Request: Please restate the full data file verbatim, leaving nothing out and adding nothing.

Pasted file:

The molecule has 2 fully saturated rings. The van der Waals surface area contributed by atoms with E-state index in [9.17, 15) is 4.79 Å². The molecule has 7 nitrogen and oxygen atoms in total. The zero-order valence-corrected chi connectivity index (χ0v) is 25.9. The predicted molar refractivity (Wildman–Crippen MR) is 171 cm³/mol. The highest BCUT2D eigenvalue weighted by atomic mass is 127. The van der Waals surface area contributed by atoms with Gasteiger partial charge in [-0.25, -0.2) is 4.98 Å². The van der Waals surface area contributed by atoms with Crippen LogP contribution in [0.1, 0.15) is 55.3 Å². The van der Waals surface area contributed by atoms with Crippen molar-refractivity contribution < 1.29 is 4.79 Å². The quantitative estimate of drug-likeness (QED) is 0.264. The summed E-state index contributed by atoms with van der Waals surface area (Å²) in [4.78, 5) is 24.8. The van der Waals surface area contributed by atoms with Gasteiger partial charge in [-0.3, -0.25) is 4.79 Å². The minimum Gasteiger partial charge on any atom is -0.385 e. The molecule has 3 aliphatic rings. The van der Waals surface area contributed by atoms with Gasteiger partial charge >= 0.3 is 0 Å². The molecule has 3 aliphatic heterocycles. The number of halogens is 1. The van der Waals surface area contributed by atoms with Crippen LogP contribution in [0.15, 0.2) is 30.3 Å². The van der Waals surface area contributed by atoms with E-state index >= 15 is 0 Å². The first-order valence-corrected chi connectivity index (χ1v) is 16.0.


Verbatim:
The molecule has 2 fully saturated rings. The van der Waals surface area contributed by atoms with E-state index in [9.17, 15) is 4.79 Å². The molecule has 7 nitrogen and oxygen atoms in total. The zero-order valence-corrected chi connectivity index (χ0v) is 25.9. The predicted molar refractivity (Wildman–Crippen MR) is 171 cm³/mol. The highest BCUT2D eigenvalue weighted by atomic mass is 127. The van der Waals surface area contributed by atoms with Gasteiger partial charge in [-0.25, -0.2) is 4.98 Å². The van der Waals surface area contributed by atoms with Crippen LogP contribution in [0.1, 0.15) is 55.3 Å². The van der Waals surface area contributed by atoms with Crippen molar-refractivity contribution < 1.29 is 4.79 Å². The quantitative estimate of drug-likeness (QED) is 0.264. The summed E-state index contributed by atoms with van der Waals surface area (Å²) in [4.78, 5) is 24.8. The van der Waals surface area contributed by atoms with Gasteiger partial charge in [-0.3, -0.25) is 4.79 Å². The minimum Gasteiger partial charge on any atom is -0.385 e. The molecule has 3 aliphatic rings. The van der Waals surface area contributed by atoms with Gasteiger partial charge >= 0.3 is 0 Å². The molecule has 3 aliphatic heterocycles. The number of halogens is 1. The van der Waals surface area contributed by atoms with Crippen LogP contribution in [0.15, 0.2) is 30.3 Å². The van der Waals surface area contributed by atoms with E-state index >= 15 is 0 Å². The first-order valence-corrected chi connectivity index (χ1v) is 16.0.